The GDPR has been in force for just over a year and we are now starting to see evidence of Data Protection Authorities across the EU issuing fines for non-compliance. Most recently, the Greek Data Protection Authority (“DPA”) fined PwC €150,000 for incorrectly relying on “consent” as a legal basis for processing the personal data of its employees. This fine shows that it is vital for employers to understand when it is appropriate (and when it is not appropriate) to rely on consent for employee data in order to avoid the scrutiny of the regulator and possibly hefty fines, bad press but, most importantly, to protect their employees’ rights under the GDPR.
Consent as a legal basis
There are six legal bases for processing personal data, of which consent is only one (not, as some may think, the top/best processing condition in all circumstances). No one condition is better than the other, however one may be more appropriate compared to another depending on the circumstances.
Consent was a lawful basis for processing under the previous UK Data Protection Act 1998 and remains so under the GDPR and UK Data Protection Act 2018. However, the threshold for valid consent has been enhanced significantly and now includes additional requirements which will mean that the debate as to whether an employer could, or rather should, use consent as its legal basis has been brought to an end.
Why is consent problematic for employers?
Employers have often relied on consent to process data in the context of the employment relationship. Under GDPR, consent must be both freely given and as easy to withdraw as it was to give. This means that, at any point, an employee can withdraw their consent, leaving the employer to find another legal basis upon which to justify the processing of personal data, or unable to continue that processing activity. In fact, where the employee withdraws consent and the employer could/would rely on an alternative legal basis for the processing, consent was not an appropriate legal basis to rely on in the first place.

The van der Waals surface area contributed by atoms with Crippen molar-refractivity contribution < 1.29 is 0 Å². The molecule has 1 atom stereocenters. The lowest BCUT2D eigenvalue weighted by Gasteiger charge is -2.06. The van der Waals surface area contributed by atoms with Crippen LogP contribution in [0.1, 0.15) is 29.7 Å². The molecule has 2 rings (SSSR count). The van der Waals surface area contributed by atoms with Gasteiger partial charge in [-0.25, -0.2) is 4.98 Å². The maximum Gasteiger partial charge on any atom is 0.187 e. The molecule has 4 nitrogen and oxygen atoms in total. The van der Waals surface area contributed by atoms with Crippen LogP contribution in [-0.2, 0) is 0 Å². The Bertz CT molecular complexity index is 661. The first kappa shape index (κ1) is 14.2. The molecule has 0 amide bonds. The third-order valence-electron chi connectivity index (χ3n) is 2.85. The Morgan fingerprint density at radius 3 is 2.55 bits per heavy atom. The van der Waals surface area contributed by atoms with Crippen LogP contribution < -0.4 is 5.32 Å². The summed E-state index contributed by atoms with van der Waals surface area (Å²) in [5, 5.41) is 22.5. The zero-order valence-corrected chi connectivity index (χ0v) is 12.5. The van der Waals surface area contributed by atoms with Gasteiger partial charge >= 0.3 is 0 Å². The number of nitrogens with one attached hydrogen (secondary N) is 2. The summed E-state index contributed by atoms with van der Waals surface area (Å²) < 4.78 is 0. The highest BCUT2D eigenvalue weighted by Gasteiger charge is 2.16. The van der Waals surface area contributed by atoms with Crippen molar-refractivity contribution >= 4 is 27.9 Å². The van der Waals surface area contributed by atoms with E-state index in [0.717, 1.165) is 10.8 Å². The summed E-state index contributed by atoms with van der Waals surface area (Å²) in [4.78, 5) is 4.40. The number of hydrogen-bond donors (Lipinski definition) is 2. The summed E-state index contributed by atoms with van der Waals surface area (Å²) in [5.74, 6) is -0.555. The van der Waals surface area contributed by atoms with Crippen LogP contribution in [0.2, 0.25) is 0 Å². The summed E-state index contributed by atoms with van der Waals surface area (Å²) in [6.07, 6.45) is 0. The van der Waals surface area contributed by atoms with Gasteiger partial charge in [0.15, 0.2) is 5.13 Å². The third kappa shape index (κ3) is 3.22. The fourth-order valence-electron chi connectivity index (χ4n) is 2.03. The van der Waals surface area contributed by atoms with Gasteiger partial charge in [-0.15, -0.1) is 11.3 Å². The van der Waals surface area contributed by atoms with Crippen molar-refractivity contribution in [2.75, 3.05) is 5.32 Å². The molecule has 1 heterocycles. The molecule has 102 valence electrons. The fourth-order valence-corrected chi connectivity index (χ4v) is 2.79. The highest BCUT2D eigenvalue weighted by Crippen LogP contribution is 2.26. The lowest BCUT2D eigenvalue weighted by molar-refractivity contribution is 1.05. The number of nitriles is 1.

In order for consent to be considered to be freely given, it “should not provide a valid ground for the processing of personal data in a specific case where there is a clear imbalance between the data subject and the controller” (i.e. the employee/employer relationship) according to guidance from the ICO. The Greek DPA decision has confirmed that consent in the context of the employment relationship cannot be deemed to be freely given due to the obvious imbalance between the parties, and therefore most uses of consent in the employment context will be unlawful.
In the employment scenario, most template employment contracts have standard data protection consent clauses bundled up in the employment contract itself. That itself presents a couple of issues: how does an employee withdraw their consent to the processing in that context? With great difficulty! And, realistically, how freely was the consent given if it was a condition of employment? The Greek DPA has followed the GDPR guidance and found that such consent is not valid.
What should employers do?
Employers should take note of the other legal bases upon which they can process personal data, such as those highlighted in the Greek DPA decision:
- for the performance of employment contracts;
- for compliance with a legal obligation to which the controller is subject; and
- for the smooth and effective operation of the company, as its legitimate interest.
It is clear to see that consent is proving to be a tricky basis for employers to rely on in relation to processing of employee data, and the general consensus is that it should not be relied upon unless necessary and in circumstances where no other basis can be relied upon.
How can we help?
MacRoberts can provide tailored GDPR training (both online and face to face) for your business with a focus on the employment relationship, which will be particularly beneficial for managers those working in HR.
We also offer a fixed fee employment document package to ensure your business is compliant with GDPR and your employees’ rights are protected.
For further information, please contact our Data Protection & Cyber Security team.
This article was co-written by Megan Lukins.